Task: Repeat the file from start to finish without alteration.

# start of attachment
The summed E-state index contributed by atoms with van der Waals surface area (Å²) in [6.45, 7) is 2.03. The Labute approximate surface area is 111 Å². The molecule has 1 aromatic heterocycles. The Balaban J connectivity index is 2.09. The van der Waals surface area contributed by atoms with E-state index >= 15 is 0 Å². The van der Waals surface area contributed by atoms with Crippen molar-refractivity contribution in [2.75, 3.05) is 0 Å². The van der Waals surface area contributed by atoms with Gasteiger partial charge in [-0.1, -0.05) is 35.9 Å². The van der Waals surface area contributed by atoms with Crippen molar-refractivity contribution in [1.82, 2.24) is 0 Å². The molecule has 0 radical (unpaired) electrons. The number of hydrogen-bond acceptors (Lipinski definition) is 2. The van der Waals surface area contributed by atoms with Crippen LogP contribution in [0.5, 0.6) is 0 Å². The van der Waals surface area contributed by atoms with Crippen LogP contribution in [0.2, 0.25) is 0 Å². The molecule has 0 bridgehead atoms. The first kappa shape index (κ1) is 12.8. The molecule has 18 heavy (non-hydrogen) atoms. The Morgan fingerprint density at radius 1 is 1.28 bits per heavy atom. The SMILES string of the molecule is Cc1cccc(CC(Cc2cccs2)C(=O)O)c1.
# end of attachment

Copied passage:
The summed E-state index contributed by atoms with van der Waals surface area (Å²) in [6.45, 7) is 2.03. The Labute approximate surface area is 111 Å². The molecule has 1 aromatic heterocycles. The Balaban J connectivity index is 2.09. The van der Waals surface area contributed by atoms with E-state index >= 15 is 0 Å². The van der Waals surface area contributed by atoms with Crippen molar-refractivity contribution in [2.75, 3.05) is 0 Å². The van der Waals surface area contributed by atoms with Gasteiger partial charge in [-0.1, -0.05) is 35.9 Å². The van der Waals surface area contributed by atoms with Crippen molar-refractivity contribution in [1.82, 2.24) is 0 Å². The molecule has 0 radical (unpaired) electrons. The number of hydrogen-bond acceptors (Lipinski definition) is 2. The van der Waals surface area contributed by atoms with Crippen LogP contribution in [0.5, 0.6) is 0 Å². The van der Waals surface area contributed by atoms with Crippen LogP contribution in [0.2, 0.25) is 0 Å². The molecule has 0 bridgehead atoms. The first kappa shape index (κ1) is 12.8. The molecule has 18 heavy (non-hydrogen) atoms. The Morgan fingerprint density at radius 1 is 1.28 bits per heavy atom. The SMILES string of the molecule is Cc1cccc(CC(Cc2cccs2)C(=O)O)c1.